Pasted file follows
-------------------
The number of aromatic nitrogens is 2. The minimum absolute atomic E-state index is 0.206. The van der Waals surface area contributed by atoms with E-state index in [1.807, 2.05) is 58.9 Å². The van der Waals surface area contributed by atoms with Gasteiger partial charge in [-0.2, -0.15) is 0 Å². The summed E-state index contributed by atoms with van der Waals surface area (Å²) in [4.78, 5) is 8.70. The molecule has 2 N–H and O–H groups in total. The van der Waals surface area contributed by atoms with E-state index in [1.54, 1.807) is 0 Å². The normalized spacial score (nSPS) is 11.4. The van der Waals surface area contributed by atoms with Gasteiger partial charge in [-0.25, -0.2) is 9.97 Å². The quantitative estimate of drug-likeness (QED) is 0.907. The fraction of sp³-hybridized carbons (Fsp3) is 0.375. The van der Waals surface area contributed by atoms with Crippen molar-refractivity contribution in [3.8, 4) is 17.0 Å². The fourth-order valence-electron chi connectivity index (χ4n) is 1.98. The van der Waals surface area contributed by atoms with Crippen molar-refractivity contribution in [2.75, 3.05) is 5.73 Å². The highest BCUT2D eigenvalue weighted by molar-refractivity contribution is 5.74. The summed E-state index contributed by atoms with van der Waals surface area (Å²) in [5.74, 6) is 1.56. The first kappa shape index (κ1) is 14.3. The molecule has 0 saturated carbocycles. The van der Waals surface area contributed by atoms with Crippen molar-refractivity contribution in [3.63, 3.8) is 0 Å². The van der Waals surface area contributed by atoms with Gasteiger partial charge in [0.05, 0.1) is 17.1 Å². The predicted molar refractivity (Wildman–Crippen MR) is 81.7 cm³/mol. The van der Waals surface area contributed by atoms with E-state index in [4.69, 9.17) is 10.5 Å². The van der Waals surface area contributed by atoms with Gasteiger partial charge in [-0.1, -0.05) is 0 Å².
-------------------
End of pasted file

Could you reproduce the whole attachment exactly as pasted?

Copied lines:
The number of aromatic nitrogens is 2. The minimum absolute atomic E-state index is 0.206. The van der Waals surface area contributed by atoms with E-state index in [1.807, 2.05) is 58.9 Å². The van der Waals surface area contributed by atoms with Gasteiger partial charge in [-0.2, -0.15) is 0 Å². The summed E-state index contributed by atoms with van der Waals surface area (Å²) in [4.78, 5) is 8.70. The molecule has 2 N–H and O–H groups in total. The van der Waals surface area contributed by atoms with E-state index in [1.54, 1.807) is 0 Å². The normalized spacial score (nSPS) is 11.4. The van der Waals surface area contributed by atoms with Gasteiger partial charge in [-0.25, -0.2) is 9.97 Å². The quantitative estimate of drug-likeness (QED) is 0.907. The fraction of sp³-hybridized carbons (Fsp3) is 0.375. The van der Waals surface area contributed by atoms with Crippen molar-refractivity contribution in [3.8, 4) is 17.0 Å². The fourth-order valence-electron chi connectivity index (χ4n) is 1.98. The van der Waals surface area contributed by atoms with Crippen molar-refractivity contribution in [2.75, 3.05) is 5.73 Å². The highest BCUT2D eigenvalue weighted by molar-refractivity contribution is 5.74. The summed E-state index contributed by atoms with van der Waals surface area (Å²) in [5.74, 6) is 1.56. The first kappa shape index (κ1) is 14.3. The molecule has 0 saturated carbocycles. The van der Waals surface area contributed by atoms with Crippen molar-refractivity contribution in [3.63, 3.8) is 0 Å². The van der Waals surface area contributed by atoms with Gasteiger partial charge in [0.05, 0.1) is 17.1 Å². The predicted molar refractivity (Wildman–Crippen MR) is 81.7 cm³/mol. The van der Waals surface area contributed by atoms with E-state index in [4.69, 9.17) is 10.5 Å². The van der Waals surface area contributed by atoms with Gasteiger partial charge in [-0.1, -0.05) is 0 Å².